Then there’s the grim task of cutting down to meet the word count. A moment of levity came when Ortega highlighted a lengthy paragraph that described her walk to school. She hesitates, finger hovering over the backspace button. “I worked really hard on this,” she says. She eventually deleted the paragraph from one essay, but it may come in handy when she answers the first UC prompt, which asks applicants to “describe the world you come from...and tell us how your world has shaped your dreams and aspirations.”

Making a Dream into Reality

The weekend event was also a chance to witness the close bond Ortega has with both Sanchez and Ochi. “There isn’t a day that she isn’t at my desk, asking advice or asking me to look at her Cal State or UC questions for her personal statement,” Sanchez says of Ortega. And unlike other pairings, Ochi requested to specifically work with Ortega, a decision that did not go unnoticed. “He’s showing me that, ‘Hey, Marilyn. I really care about you,’” Ortega says. She wants to get into college, and so does everyone supporting her.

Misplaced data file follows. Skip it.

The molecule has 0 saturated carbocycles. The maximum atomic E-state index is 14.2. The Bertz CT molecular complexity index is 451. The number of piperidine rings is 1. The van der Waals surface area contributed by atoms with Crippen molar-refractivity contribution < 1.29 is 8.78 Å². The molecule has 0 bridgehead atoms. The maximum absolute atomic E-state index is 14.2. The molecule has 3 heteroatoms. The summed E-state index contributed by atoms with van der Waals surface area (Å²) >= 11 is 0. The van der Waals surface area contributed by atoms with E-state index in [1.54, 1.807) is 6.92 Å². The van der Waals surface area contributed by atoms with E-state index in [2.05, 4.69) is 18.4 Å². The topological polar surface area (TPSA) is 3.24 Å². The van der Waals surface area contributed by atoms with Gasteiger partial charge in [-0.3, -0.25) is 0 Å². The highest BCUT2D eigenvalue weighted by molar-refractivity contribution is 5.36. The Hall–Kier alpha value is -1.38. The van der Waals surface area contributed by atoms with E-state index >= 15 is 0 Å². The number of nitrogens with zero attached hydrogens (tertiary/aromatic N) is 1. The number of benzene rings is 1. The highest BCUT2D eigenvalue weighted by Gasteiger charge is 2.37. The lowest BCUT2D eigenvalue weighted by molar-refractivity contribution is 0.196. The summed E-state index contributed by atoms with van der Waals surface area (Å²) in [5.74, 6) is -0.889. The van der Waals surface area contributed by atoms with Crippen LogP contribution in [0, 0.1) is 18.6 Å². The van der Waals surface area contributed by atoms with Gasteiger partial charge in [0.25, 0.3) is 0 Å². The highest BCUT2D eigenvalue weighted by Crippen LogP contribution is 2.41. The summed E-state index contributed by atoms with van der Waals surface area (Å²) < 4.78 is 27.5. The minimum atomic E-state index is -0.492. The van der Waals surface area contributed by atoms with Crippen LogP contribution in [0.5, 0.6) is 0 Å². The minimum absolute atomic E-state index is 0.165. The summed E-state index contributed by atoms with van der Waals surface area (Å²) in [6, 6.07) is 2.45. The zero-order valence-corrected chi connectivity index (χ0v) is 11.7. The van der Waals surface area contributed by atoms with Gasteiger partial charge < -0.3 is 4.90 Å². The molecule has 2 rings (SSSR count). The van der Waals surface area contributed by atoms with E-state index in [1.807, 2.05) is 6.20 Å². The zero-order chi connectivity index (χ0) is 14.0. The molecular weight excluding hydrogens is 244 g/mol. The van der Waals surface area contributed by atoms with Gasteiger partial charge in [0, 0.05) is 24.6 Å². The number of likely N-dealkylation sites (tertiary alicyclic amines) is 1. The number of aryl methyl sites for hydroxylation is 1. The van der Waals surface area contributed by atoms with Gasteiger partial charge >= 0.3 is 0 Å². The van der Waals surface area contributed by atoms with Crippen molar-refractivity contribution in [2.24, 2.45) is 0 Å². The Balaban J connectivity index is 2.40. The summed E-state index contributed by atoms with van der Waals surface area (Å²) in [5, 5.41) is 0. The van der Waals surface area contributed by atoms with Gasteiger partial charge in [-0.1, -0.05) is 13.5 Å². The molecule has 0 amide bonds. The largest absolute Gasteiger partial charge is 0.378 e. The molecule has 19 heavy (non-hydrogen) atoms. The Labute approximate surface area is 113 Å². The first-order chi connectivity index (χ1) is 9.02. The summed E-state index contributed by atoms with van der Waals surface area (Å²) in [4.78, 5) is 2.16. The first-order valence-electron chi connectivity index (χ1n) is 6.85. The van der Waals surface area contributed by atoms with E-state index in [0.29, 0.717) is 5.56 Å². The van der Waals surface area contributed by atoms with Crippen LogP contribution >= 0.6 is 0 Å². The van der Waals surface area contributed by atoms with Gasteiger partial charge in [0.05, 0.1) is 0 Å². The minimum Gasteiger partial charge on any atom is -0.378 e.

Ortega’s dream school isn’t even one of the esteemed UC schools, but rather Whittier College, a liberal arts college about 20 miles away from Manual Arts, where she wants to study radio, TV, and film production. (She can easily rework one of her UC personal statements, though, for use in the Common Application, which Whittier uses.) On Saturday, Ortega finished a draft for one personal statement and an outline to create a second one.

A sign at the back of the career center offers a simple bit of encouragement to “keep calm and graduate.” Ortega can hardly contain her excitement at finishing one prompt, so much so that someone may need to create her a “keep calm and finish that other personal statement” sign.

“As soon as I finalize these prompts, I guess I’ll just scan them or whatever it is I have to do to put them in. And you know, just hit that submit button,” she says. “That feeling of relief: This is the moment you’ve been waiting for. This is your future.”

via David Leavitt / Twitter